Shape Codification Indexing and Retrieval Using the Quad-Tree Structure

Shape Codification Indexing and Retrieval Using the Quad-Tree Structure

Saliha Aouat
Copyright: © 2013 |Pages: 21
DOI: 10.4018/ijcvip.2013010101
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The author presents in this paper a new approach for indexing and Content-based image retrieval based on the Quad-tree structure. The 3D objects are represented by their silhouettes and codified following the filling rate of each quadrant at different levels of the quad-tree subdivision. The author proposes a modified linear codification for silhouettes, this method improves the processing time because, in opposite to the traditional algorithms, the author’s algorithm has not a processing time that is proportional to the number of pixels in the image. As the same descriptor may characterize a set of different shapes, the author proposes also, efficient similarity measures to distinguish different objects having the same index in order to apply the approach to the retrieval process.
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1. Introduction

The easiest way to recognize a query object is to find the model (or the models) in the image database that look alike the query. The problem can be considered like an indexing problem. The indexing and retrieval processes lead to characterize the objects with descriptors and distances in order to compare and classify them.

Various methods have been developed in order to represent shapes in an abstract and efficient way while still preserving important shape features. The most interesting methods may be classified as follow:

Part-based methods where a silhouette is decomposed into parts (Aouat & Larabi, 2009a ; Aouat & Larabi, 2009b; Mokhtarian, 1995; Pitas & Venetsanopoulos, 1990; Rosin, 1990; Siddiqi & Kimia, 1995; Wang et al., 2011), aspect-graph methods that are viewer-centered representations of a three-dimensional object (Cyr & Kimia, 2004; Koenderink & Doorn, 1976), methods that use medial axis of silhouettes (Geiger et al., 2003; Ruberto, 2004; Arandjelovic & Zisserman, 2010), methods based on the shock graph (Trinh & Kimia, 2011; Siddiqi & Kimia 1996), methods using graph for shape representation (Badawy & Kamel, 2002; Ma, & Latecki, 2011), approximation of outline shape by 2D features (Cronin, 2003; Grosky & Mehrota, 1990; Nelson & Selinger, 1998; Petrakis et al., 2002; Berretti & Bimbo, 2000), methods based on the reference points of outline shapes (Mokhtarian & Mackworth, 1992; Alvarado et al., 2002; Shao & Kittler, 1999), methods based on the attributes of outline shapes (Arica & Vural, 2003; Bernier & Landry 2003; Orrite & Herreo, 2004; Sethi et al., 2004), methods based on the shape context introduced to describe the coarse distribution of the rest of the shape with respect to a given point of the shape (Belongie et al., 2002), appearance-based methods (Davis, 2002; Yang et al., 2008), and tree based methods specially quad-tree representation methods (Stewart, 1986; Guttman, 1984; Claccia et al., 1997; Hunter & Steiglitz, 1979; Graham, 1972; Hadi et al., 2009; Aouat & Larabi, 2010b).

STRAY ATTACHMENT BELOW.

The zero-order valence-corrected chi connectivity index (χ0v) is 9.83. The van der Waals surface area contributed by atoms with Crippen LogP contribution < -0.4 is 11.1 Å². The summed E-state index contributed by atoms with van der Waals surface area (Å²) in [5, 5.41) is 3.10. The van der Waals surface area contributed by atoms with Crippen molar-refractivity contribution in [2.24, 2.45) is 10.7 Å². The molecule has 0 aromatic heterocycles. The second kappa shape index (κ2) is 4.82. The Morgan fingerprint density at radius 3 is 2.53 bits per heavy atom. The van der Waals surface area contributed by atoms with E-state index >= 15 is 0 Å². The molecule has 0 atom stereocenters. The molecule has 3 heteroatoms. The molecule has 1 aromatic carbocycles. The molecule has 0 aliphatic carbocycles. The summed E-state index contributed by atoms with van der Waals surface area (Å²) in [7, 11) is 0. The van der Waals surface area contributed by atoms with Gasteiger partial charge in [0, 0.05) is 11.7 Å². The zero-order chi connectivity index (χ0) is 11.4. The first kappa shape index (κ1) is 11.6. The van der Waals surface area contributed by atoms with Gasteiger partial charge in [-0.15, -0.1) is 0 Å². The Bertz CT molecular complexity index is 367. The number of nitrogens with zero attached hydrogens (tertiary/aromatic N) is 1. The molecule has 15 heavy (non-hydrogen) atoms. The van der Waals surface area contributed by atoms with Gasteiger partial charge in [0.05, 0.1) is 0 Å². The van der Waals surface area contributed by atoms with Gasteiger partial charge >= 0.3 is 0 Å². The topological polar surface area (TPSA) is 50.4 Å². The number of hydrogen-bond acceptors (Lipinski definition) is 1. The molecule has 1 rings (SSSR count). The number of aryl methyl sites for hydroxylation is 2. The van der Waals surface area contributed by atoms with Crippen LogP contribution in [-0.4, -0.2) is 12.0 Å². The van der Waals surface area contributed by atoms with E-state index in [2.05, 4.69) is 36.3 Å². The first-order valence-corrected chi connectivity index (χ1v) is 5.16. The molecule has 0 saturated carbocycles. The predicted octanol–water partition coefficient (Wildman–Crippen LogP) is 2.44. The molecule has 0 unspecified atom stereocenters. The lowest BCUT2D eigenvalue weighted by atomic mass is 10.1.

Hierarchical data structures are important representations in many domains. Quad-trees and related hierarchical data structures are surveyed in (Samet, 1980; Samet, 1984).

Quad-trees are used extensively in computer graphics and computer vision. Mainly, quad-trees can be manipulated and accessed much quicker than other models. For that reason, quad-trees are very popular in fractal graphics. Recursive pictures can be implemented easily using quad-trees. Other advantages of quad-trees include:

  • Erasing a picture takes only one step. All that is required is to set the root node to neutral;

  • Zooming to a particular quadrant in the tree is a one step operation;

  • To reduce the complexity of the image, it suffices to remove the final level of nodes;

  • Accessing particular regions of the image is a very fast operation. This is useful for updating certain regions of an image.

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